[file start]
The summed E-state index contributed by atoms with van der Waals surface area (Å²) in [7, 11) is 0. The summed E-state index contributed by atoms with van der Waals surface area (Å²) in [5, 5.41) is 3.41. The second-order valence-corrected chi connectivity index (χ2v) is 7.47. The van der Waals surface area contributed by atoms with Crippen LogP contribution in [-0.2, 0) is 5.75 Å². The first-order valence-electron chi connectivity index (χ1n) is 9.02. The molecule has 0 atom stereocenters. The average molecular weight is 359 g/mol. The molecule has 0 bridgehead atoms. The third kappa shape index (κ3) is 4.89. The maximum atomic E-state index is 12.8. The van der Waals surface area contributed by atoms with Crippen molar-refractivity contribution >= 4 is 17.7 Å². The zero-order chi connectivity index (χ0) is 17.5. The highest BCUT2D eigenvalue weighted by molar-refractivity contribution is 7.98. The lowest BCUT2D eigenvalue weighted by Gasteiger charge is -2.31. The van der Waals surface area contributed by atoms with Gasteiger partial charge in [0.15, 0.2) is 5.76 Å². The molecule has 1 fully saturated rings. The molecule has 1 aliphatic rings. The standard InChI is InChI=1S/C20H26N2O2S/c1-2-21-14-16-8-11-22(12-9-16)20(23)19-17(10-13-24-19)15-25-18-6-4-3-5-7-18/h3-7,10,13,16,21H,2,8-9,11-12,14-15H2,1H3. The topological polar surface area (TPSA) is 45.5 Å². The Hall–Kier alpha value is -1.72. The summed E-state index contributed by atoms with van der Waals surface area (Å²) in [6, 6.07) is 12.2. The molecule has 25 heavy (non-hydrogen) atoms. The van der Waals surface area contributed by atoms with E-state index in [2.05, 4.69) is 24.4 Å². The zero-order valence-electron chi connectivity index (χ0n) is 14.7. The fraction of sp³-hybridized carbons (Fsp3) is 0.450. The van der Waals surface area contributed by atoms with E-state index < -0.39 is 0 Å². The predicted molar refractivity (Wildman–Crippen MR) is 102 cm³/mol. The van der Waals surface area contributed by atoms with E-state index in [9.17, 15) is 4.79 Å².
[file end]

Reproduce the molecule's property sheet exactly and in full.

The summed E-state index contributed by atoms with van der Waals surface area (Å²) in [7, 11) is 0. The summed E-state index contributed by atoms with van der Waals surface area (Å²) in [5, 5.41) is 3.41. The second-order valence-corrected chi connectivity index (χ2v) is 7.47. The van der Waals surface area contributed by atoms with Crippen LogP contribution in [-0.2, 0) is 5.75 Å². The first-order valence-electron chi connectivity index (χ1n) is 9.02. The molecule has 0 atom stereocenters. The average molecular weight is 359 g/mol. The molecule has 0 bridgehead atoms. The third kappa shape index (κ3) is 4.89. The maximum atomic E-state index is 12.8. The van der Waals surface area contributed by atoms with Crippen molar-refractivity contribution >= 4 is 17.7 Å². The zero-order chi connectivity index (χ0) is 17.5. The highest BCUT2D eigenvalue weighted by molar-refractivity contribution is 7.98. The lowest BCUT2D eigenvalue weighted by Gasteiger charge is -2.31. The van der Waals surface area contributed by atoms with Gasteiger partial charge in [0.15, 0.2) is 5.76 Å². The molecule has 1 fully saturated rings. The molecule has 1 aliphatic rings. The standard InChI is InChI=1S/C20H26N2O2S/c1-2-21-14-16-8-11-22(12-9-16)20(23)19-17(10-13-24-19)15-25-18-6-4-3-5-7-18/h3-7,10,13,16,21H,2,8-9,11-12,14-15H2,1H3. The topological polar surface area (TPSA) is 45.5 Å². The Hall–Kier alpha value is -1.72. The summed E-state index contributed by atoms with van der Waals surface area (Å²) in [6, 6.07) is 12.2. The molecule has 25 heavy (non-hydrogen) atoms. The van der Waals surface area contributed by atoms with E-state index in [2.05, 4.69) is 24.4 Å². The zero-order valence-electron chi connectivity index (χ0n) is 14.7. The fraction of sp³-hybridized carbons (Fsp3) is 0.450. The van der Waals surface area contributed by atoms with E-state index < -0.39 is 0 Å². The predicted molar refractivity (Wildman–Crippen MR) is 102 cm³/mol. The van der Waals surface area contributed by atoms with E-state index in [9.17, 15) is 4.79 Å².